How the UK EU referendum will affect the construction sector

There has been plenty of debate about how the UK European Union referendum result is likely to affect property demand, but little focus on how the construction industry might fare.

But now, the boss of one UK leading developer has spoken out, saying the sector has enough issues trying to build the homes the country requires for its growing population and battling bureaucracy and does not need any more issues.

Bob Weston, Chairman and Chief Executive of Weston Homes, tells OPP.Today, “The single biggest challenge to us as a business is the supply of labour. I don’t see how the government can control immigration without harming Great Britain Plc. Eighty per cent of the people working on our sites inside the M25 are not of British descent and 60% outside the M25.”

There are many practical issues presented by hiring non UK labour, he says. “You need a sponsor licence to employ someone from outside the EEA and Switzerland. To employ someone on a tier 2 visa, they need to be a certain skilled occupation – electrical engineers, architects, town planners, quantity surveyors and construction managers being the main ones for us – and you have to advertise the job for 28 days to show that you can’t find someone suitable who is eligible to work in the UK. This takes time and money. The only exceptions are for skills on the shortage occupation list – but most of the roles we’re looking to fill aren’t included. The ‘so called’ lower skilled trades such as carpenters, plasters and glaziers can’t be sponsored at all.

You can also employ a part-time student on a tier 4 visa but once their studies are complete you have to go down the tier 2 route to keep them. Tier 2 also has a minimum salary requirement; you have to pay over £35,000 per annum to employ them. This is an issue, especially when hiring graduates. The government has also been talking about introducing an up-front charge on each migrant, which is another potential cost to think about.”

The shortage of labour has contributed massively to an increase in construction costs, Mr Weston. argues. “Whilst the lack of construction capacity as a result – has held back the supply of new homes. Both of these outcomes have put upward pressure on property prices.”

However, the speculation surrounding the vote has not yet affected Weston Homes. “I can’t speak for others but at the moment our business is generally unaffected by the vote uncertainty. The industry has probably been more affected by the forthcoming changes to SDLT for additional properties.”

It is also difficult to predict how the industry would be affected if the vote was to exit the European Union. “As for the impact on the property market, you can overthink both sides of the argument until you come up with the answer you want hear. The truth is that no one knows.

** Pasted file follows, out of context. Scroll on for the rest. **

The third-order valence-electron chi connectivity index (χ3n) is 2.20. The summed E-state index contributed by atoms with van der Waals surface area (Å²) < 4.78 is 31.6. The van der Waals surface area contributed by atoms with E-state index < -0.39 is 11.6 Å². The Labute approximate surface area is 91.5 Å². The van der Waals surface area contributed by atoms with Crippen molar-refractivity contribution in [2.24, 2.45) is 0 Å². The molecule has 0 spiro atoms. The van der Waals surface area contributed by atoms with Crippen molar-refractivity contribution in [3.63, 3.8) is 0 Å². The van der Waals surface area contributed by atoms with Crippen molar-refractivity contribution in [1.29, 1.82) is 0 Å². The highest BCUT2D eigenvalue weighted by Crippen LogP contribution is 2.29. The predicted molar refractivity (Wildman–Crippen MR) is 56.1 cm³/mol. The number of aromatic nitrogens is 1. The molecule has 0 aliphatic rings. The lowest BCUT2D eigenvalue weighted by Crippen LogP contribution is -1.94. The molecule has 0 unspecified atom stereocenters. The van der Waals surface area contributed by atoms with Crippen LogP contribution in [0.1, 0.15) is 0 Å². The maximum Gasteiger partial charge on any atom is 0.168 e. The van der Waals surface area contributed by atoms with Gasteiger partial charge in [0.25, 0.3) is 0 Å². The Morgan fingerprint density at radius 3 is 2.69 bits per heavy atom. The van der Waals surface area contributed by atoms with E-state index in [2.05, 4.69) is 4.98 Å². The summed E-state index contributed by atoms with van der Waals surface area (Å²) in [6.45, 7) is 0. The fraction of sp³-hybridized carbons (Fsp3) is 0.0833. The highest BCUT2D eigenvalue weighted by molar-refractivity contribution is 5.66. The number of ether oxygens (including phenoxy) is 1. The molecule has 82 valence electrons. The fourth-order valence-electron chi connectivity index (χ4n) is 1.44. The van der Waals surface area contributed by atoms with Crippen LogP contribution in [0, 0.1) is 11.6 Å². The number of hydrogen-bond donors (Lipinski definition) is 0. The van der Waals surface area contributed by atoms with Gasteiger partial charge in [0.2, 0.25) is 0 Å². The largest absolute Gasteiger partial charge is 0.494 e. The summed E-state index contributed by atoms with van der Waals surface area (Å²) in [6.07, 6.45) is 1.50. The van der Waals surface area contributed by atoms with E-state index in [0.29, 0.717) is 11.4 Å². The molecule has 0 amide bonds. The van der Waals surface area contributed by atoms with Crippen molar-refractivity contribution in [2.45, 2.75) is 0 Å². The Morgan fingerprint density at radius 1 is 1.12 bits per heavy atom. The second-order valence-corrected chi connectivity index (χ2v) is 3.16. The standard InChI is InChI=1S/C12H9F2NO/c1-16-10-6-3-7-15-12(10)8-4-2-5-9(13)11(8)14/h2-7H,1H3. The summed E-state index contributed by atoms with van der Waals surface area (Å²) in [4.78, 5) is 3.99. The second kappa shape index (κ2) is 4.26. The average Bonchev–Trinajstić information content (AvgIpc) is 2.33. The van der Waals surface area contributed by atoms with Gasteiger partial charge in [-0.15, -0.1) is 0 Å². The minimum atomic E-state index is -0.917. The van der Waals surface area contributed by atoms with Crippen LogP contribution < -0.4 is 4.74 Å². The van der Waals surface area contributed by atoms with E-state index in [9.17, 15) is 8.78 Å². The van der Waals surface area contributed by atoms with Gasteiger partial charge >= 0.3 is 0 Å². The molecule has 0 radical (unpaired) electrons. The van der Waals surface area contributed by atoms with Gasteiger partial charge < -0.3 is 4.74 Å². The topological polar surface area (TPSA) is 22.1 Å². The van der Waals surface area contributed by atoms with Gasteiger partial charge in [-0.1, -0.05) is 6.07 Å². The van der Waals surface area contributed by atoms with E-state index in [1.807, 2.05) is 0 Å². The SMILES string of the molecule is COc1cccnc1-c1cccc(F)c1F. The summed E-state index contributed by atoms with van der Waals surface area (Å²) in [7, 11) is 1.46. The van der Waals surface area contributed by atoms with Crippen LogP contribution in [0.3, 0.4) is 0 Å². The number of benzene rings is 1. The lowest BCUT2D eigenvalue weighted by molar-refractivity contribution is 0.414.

In terms of the housebuilding/ construction sector, if leaving the EU means we don’t have free movement of people in Europe, who is going to build the extra 100,000 new homes a year that the government says we need? It could have long lasting ramifications for the industry.

I’ve read that a Brexit could still mean membership of the EEA or a ‘Switzerland type’ deal to allow free movement to continue, but I can’t understand why the electorate would allow that to happen since most of the out campaigners are motivated by the immigration issue.”

Another factor in the vote on Thursday 23 June is that there is so little information coming out from either side about what the outcome of a Brexit would mean.

It is as [Chancellor George] Osborne says, ‘a massive leap into the dark’. The Scottish referendum had been planned for several years yet they still couldn’t decide whether they would have the pound or euro. Voters need to know what a Brexit would look like otherwise how can they decide. At the moment, it’s another ‘scaremongering campaign’ led by a government that has only planned for one result.

On balance, I can’t see any issues that negatively impact my business so I’m of the view that we should stay in and avoid all of this uncertainty.

Meanwhile, a survey from financial services specialist Smith & Williamson suggests the UK property and construction sector wants to remain part of the EU and backs concerns over employment issues expressed by Bob Weston.

The results show that only 15% of respondents indicating that a British exit from the EU would have a positive impact on the industry.

Mark Webb, Chairman of the Property and Construction Group at Smith & Williamson, says, “The industry has traditionally been viewed as quite inward focused, which may make this finding surprising for some.

However, when considering that the key components of the sector are also cornerstones of the EU, access to labour and flexible working, it is less shocking. The survey highlights the concern within the industry that should a Brexit happen there is a very high likelihood of access to labour declining as margins are squeezed.

The annual survey from Smith & Williamson, which had more than 200 respondents from across the property and construction industry, sought views on business confidence, the development of technology, government policy and access to finance amongst other matters.

The survey shows business confidence is growing; confidence in residential property over 2016 was 75%.

The top three issues facing participants were the global economy, taxation and access to finance. Global macroeconomic conditions weighed the most heavily on the minds of executives in the industry, as 72% identified it as one of their top three factors which would negatively impact their business over the next 12 months, reinforcing the potential ramifications a Brexit could have on the sector.

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